Advantageous embodiments of the invention are described by the description, the figures and the dependent claims.

It can also be advantageous to shape the base body with a structured surface at the outer side for a better fixing in place. It is, however, also possible to form the base body without a special outer structure and to anchor it by a press fitting or by cementing it in.

The bone implant is preferably produced from bovine bone.

The invention also relates to a set consisting of a plurality of bone implants of the said kind, with the bone implants in the set having different, standardized outer dimensions and wall strengths. In this connection, the inner diameters of the respective cavities are matched to the outer diameters of commercial artificial sockets. The planning and operation times can be even further shortened with such a set of bone implants since the surgeon already has bone implants with standardized sizes available which consist of preserved natural spongiosa.

The present invention further relates to a method for producing a bone implant for the installation of an artificial socket into a damaged bone in which a computer tomogram is made from the damaged body bone of the patient with the aid of which an artificial model of the damaged body bone is produced.

The producing of a model of a body bone with the aid of a computer tomogram is generally known.

It is a further object of the present invention to provide a method for the producing of a bone implant with which the planning and operation of a bone defect can be simplified.

The manufacture of the bone implant directly from the data of a computer tomogram is possible. The object can be solved in another way in a method of the kind initially named in that in the region of the bone defect a hardenable moldable mass is filled in at the model, in that the molding composition is shaped such that it forms a reception for an artificial socket, and in that a copy of the molded piece is made on a milling machine by scanning the hardened molded piece, said copy being milled from a piece of preserved spongiosa.

A bone implant gained in this way fits accurately into the bone defect and thus satisfies the demands of a stable, large-area support at the healthy bone. At the same time, possible defects in the rear wall of the acetabulum can be closed in a stable and reliable manner with this bone implant.

When forming a reception for a socket, the planned replacement acetabulum of an endoprosthesis, or a model thereof, can be inserted or pressed into the molding composition to form the outer contour of the socket or of the model in the molding composition.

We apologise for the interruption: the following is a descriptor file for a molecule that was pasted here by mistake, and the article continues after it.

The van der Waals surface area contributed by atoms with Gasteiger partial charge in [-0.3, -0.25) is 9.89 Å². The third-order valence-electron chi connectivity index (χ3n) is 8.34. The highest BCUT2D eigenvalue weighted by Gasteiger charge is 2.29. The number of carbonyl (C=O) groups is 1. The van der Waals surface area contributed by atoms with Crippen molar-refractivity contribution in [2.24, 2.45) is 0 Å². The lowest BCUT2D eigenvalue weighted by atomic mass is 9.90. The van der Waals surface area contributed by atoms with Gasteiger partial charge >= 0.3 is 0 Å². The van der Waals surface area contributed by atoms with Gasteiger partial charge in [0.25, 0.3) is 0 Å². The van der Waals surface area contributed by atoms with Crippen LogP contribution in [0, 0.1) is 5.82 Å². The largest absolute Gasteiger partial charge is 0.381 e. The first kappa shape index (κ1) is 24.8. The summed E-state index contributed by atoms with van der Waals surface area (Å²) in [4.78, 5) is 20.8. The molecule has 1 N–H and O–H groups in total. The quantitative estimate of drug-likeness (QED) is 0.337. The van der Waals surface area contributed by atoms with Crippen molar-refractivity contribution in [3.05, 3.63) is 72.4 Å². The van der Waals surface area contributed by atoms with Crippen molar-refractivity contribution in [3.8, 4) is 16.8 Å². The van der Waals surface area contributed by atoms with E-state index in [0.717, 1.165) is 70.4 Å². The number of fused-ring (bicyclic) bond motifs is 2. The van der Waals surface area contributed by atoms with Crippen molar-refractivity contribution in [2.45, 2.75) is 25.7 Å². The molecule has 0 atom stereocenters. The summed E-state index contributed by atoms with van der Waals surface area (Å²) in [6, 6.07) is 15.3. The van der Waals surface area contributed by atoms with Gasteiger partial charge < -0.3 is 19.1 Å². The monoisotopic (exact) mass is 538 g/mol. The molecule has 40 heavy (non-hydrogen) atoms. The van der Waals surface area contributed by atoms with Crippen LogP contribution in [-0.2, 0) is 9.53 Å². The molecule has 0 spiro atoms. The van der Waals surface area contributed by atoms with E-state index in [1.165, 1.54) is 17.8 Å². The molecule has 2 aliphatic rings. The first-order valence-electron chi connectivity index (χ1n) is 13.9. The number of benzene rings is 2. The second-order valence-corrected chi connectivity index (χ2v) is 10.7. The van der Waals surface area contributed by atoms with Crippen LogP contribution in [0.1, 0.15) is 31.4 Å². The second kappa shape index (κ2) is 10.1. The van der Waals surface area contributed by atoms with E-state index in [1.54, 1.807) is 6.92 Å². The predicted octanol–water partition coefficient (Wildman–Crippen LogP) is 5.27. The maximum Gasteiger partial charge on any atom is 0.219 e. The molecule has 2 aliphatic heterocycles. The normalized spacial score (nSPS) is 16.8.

It is also advantageous to provide means for fixing, i.e. to reproduce these in the molding composition. For this purpose, the most favorable direction of extent of securing elements such as screws or pins can be fixed by pressing pins into the molding composition. The desired or required length of these elements can likewise be fixed in advance. The securing elements then automatically fit correctly by pre-drilling the passages.

The present invention will described in the following by way of example with reference to advantageous embodiments and to the enclosed drawings. There are shown:

FIG. 1 a perspective view of a first embodiment of a bone implant;

FIG. 2 a plan view of the bone implant of FIG. 1;

FIG. 3 a plan view of a further embodiment of a bone implant; and

FIG. 4 is a schematic of an inventive method for manufacturing a bone implant.

The bone implant shown in FIG. 1 is an approximately semi-spherical shell 10 made of preserved, natural spongiosa which has a semi-spherical cavity 12. The outer contour of the bone implant 10 and the inner contour of the cavity 12 is thus semi-spherical or at least approximately semi-spherical. The circular aperture of the cavity 12 is surrounded by a peripheral end surface 14 which, in the example shown, has a plurality of radially extending recesses 16 to apply a setting tool.

An outer structure 18 is provided at the semi-spherical outer surface of the bone implant and the bone implant can be anchored in the damaged body with this in that a tool is inserted into the recess 16. The outer structure 18 can be formed as a thread.

FIG. 2 shows a plan view of the bone implant of FIG. 1. As can be recognized, the center of the aperture of the cavity 12 is arranged concentrically to the center of the base body 10.

In the embodiment shown in plan view in FIG. 3, the center of the cavity 12 is, in contrast, arranged offset to the center of the base body 10, i.e. the cavity 12 is arranged eccentrically. In this way, the position of the cavity can be varied by rotation. With this embodiment, which is anchored in the damaged bone by press fit, no outer thread is provided either. The recesses 16 are likewise omitted.